Trump’s video game meeting features ‘killology expert’ who encourages cops to use more lethal force

David Grossman has taught police officers to never hesitate in using lethal force.

Visitors view a gun display at a National Rifle Association outdoor sports trade show. CREDIT: DOMINICK REUTER/AFP/Getty Images
Visitors view a gun display at a National Rifle Association outdoor sports trade show. CREDIT: DOMINICK REUTER/AFP/Getty Images

A self-described professor of “killology” is taking part in a Thursday meeting at the White House about how video games might spur gun violence.

David Grossman, a retired U.S. military special forces officer and former psychology professor at West Point, will attend the meeting along with representatives of the video game industry. Grossman is an incredibly popular figure with gun advocates and the law enforcement community. His book On Killing: The Psychological Cost of Learning to Kill in War and Society is recommended reading for U.S. Marines and required at the FBI Academy. He has also given frequent seminars for the National Rifle Association (NRA) and runs a police training course called “Bulletproof Warrior.”

However, if you give Grossman’s work anything more than a cursory glance some disturbing trends start to emerge. In one of his training classes, recorded for the documentary Do Not Resist, he tells his students that they’ll have the best sex of their lives after they kill another human being.

“Both partners are very invested in some very intense sex,” he says. “There’s not a whole lot of perks that come with this job. You find one, relax and enjoy it.”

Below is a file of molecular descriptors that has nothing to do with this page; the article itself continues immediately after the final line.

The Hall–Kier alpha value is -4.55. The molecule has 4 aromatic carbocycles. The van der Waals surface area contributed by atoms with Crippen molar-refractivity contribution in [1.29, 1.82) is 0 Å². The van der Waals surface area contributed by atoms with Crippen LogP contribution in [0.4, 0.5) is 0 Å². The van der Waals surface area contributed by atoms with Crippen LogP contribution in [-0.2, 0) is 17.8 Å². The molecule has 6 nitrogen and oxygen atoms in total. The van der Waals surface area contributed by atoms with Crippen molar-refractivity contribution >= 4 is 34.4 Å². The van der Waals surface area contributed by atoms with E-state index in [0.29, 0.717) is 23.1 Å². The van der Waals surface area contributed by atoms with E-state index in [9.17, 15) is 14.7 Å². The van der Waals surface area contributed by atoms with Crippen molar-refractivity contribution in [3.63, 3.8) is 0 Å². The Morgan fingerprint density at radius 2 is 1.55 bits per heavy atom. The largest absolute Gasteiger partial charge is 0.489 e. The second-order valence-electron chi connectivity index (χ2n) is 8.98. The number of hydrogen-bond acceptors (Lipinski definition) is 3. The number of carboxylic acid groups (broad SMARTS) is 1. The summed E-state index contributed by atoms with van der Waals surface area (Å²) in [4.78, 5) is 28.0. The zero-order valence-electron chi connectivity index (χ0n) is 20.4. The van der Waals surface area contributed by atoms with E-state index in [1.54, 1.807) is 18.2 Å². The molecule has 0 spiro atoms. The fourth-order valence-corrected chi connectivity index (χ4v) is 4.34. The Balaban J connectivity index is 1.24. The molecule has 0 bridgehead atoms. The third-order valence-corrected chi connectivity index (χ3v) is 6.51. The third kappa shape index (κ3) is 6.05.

“We. Are. At. War.” Grossman told one group of Pennsylvania officers. “You are the frontline troops in this war. You are the Delta Force. You are the Green Beret. You are British SAS. Can you accept that? Every single one of you is in the frontline of a live ammo combat patrol every day of your life.”

Grossman’s classes have been criticized for being overly-militaristic and presenting a black-and-white version of the world where police are noble figures holding back chaos. In 2016, it emerged that Jeronimo Yanez, the police officer who shot black motorist Philando Castile during a traffic stop outside St. Paul, Minnesota attended several of Grossman’s classes.

Unsurprisingly, Grossman also has some very NRA-friendly views about gun control, claiming that “places with rigid gun laws have seen the most horrendous massacres” and that the only way to stop a mass shooting is to arm more people.

And Grossman believes that violent video games are creating a “generation of mass killers.”

“We know that the sick movies and the sick video games create sick, sick kids,” he told ThinkProgress. “What we have is a whole civilization that is more predisposed to violence.” Grossman added that “gang membership is exploding,” the U.S. is facing “open warfare with criminal gangs,” and that “if you have Muslims in the workplace, you have due cause to fear them.”

In 2016, Grossman also published Assassination Generation which argues “video games that depict antisocial, misanthropic, casually savage behavior can warp the mind — with potentially deadly results.”

Naturally, there are a few key facts Grossman is omitting from his video-games-are-creating-an-army-of-mini-Hannibal-Lecters argument. First, statistics show that violent crime is at a historic low, and research shows that states with strong gun laws have lower homicide rates. Second, video games have been blamed for mass shootings since Columbine but there has never been conclusive evidence to link the two. Even conservative Supreme Court Justice Antonin Scalia wrote that there was little evidence to back up the idea that video games alone cause violence. Finally, Sandy Hook shooter Adam Lanza — whom Grossman specifically cites as an example in his new book — did have an obsession with a video game, but one called Dance Dance Revolution.

Trump’s video game talk is stacked with figures aside from Grossman who are certain to ensure that controversy rages at the meeting. Among them is conservative activist Brent Bozell who founded the Parents Television Council to “protect children and families from graphic sex, violence and profanity in the media.” At the other end of the spectrum is Strauss Zelnick, CEO of Rockstar Games, which makes the wildly popular — and extremely violent — Grand Theft Auto games.